I hope you didn’t miss me too much. I’m now back from Estonia with the Ironman behind me and no excuse not to start up this blog again. I’m sure you’re all eager to hear my thoughts on Tallinn, since I’ve got such a good reputation as a travel writer, but before I go into detail about both the city and the race, I want to provide some context for my journey to the start line. To do that, I need to start a little way back…
I’ve always wanted to be a sportsman. As a kid, I never saw myself ending up with a ‘desk job’ when I grew up – whatever that meant. I never had a whole lot of direction, but I was pretty good at running and swimming when I was younger so, naturally, I thought to myself ‘I want to be a professional triathlete’. I had no idea what that meant or entailed but it’s what I set my heart on. The only caveat in my mind at the time was the fact that I didn’t cycle.
In reality, whilst I was alright at running and swimming, I really just had a decent set of lungs and an obnoxious stubbornness that drove me to beat most other kids around me. Having spent years at Loughborough University, I’ve now competed and trained with athletes who were actually talented (really talented) as youngsters. Although I had that happy dream of professional sport, I’ve since realised that I wasn’t doing anything about it. I didn’t train properly and, although I was good against the people I was exposed to, I rarely branched out further than my own school. I was blissfully unaware how far behind the future stars I actually was.
On the flipside, I had a real childhood. For every person I’ve met that’s been elite since the age of four, I’ve met just as many that feel they wasted or missed out on normal school years. After finishing the first draft of this post, I came back to it and realised the whole thing sounded a bit mopey and miserable. I have no regrets about the path I’ve taken to get to where I am, and I want to be clear that my intention is not to come across like that.
When I rode from London to the Alps in 2011 and fell in love with cycling, riding a bike very quickly became my sole priority. Cycling became my passion and it replaced the triathlon dream that I’d had for years. In part, I saw myself as being better at cycling than I did running or swimming. However, I still never exposed myself to the really good people of my age.
This dream of professional sport grew ever stronger through my final school years and then my trip around the world. When I started university, and had just turned 20, I finally entered my first proper race.
Racing was eye-opening. I discovered a completely new side to a sport I thought I knew so well, and one that I wasn’t necessarily expecting. The path to the top that I’d imagined for myself instantly became less clear. I was decent enough when it came to it, but I didn’t breeze through the middle ranks as I expected I would. It took me two years of tactical errors and pretty intense frustration to get to where I thought I would get to easily.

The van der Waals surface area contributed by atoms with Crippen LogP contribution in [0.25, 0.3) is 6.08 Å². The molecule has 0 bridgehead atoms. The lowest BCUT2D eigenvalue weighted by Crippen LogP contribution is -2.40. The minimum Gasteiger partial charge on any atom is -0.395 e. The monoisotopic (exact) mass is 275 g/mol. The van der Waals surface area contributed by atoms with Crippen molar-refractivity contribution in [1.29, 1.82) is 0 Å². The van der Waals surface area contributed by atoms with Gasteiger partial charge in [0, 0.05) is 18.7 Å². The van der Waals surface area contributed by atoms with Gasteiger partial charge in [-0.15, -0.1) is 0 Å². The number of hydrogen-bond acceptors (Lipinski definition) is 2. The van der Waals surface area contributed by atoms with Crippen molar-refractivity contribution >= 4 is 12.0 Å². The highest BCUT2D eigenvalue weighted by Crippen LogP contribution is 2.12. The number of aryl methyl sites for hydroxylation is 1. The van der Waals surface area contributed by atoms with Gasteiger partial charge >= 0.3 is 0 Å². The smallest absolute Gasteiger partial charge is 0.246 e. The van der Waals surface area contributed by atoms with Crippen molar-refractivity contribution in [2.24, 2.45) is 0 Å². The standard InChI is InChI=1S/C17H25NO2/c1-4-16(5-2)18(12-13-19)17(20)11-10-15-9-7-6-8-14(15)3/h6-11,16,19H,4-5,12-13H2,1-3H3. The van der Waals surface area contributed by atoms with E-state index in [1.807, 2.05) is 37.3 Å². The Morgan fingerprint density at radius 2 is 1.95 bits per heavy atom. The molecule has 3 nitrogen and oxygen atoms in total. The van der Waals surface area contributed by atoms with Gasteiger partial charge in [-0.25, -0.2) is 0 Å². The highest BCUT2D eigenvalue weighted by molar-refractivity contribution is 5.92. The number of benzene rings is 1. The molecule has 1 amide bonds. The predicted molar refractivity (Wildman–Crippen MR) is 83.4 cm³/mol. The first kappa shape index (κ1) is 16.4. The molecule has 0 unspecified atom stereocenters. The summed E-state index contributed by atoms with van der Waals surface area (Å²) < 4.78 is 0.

I’d keep telling myself that it was what I wanted to be doing, but I began to realise that racing led to more stress than it did enjoyment. It took over a big part of my life for the first two seasons and I got little back from it. Although some were enjoyable, the races weren’t the reason I fell in love with riding bikes. Not only that, but, although I never lived up to the potential I believed I had, I quickly realised that I didn’t possess the innate ability of some others around me. Coming off the back of cycling around the world, I could ride for hours on end with no trouble at all, but I could do nothing to respond to the big accelerations and displays of strength required to win higher-level races.
After two race seasons of perceptible but slow progress, my third coincided with the second year of my degree course and the time I committed to writing a book. Of those three aspects of my life, I consciously put my cycling training on the back burner. My book was more important to me than anything I’d done before, and I realised I would regret not putting work into my university degree. It was the right decision, but not one I took lightly and not one that I dealt with all that well.
After a winter of not much riding, I turned up to races expecting to ride like nothing had changed. When my legs failed to follow my head, I quickly lost my desire – something I’d never experienced before. I began to fall out of love with the sport. I’d find myself all the more frustrated after each disappointing performance and began to question why I was doing it.
At one of my lower points, I contacted the head of my race team for his thoughts on my future potential. One key thing he did was ask me what I actually wanted. After properly thinking about it for the first time, I realised that I loved riding my bike, and my goal was to be able to do it for a living. I’d always seen racing as an avenue to achieve that – which it is, if you’re good enough. Racing wasn’t my passion though, and, halfway through that season, I stopped. I rode my bike for pleasure, focused on my book, and tried not to do too badly in my degree.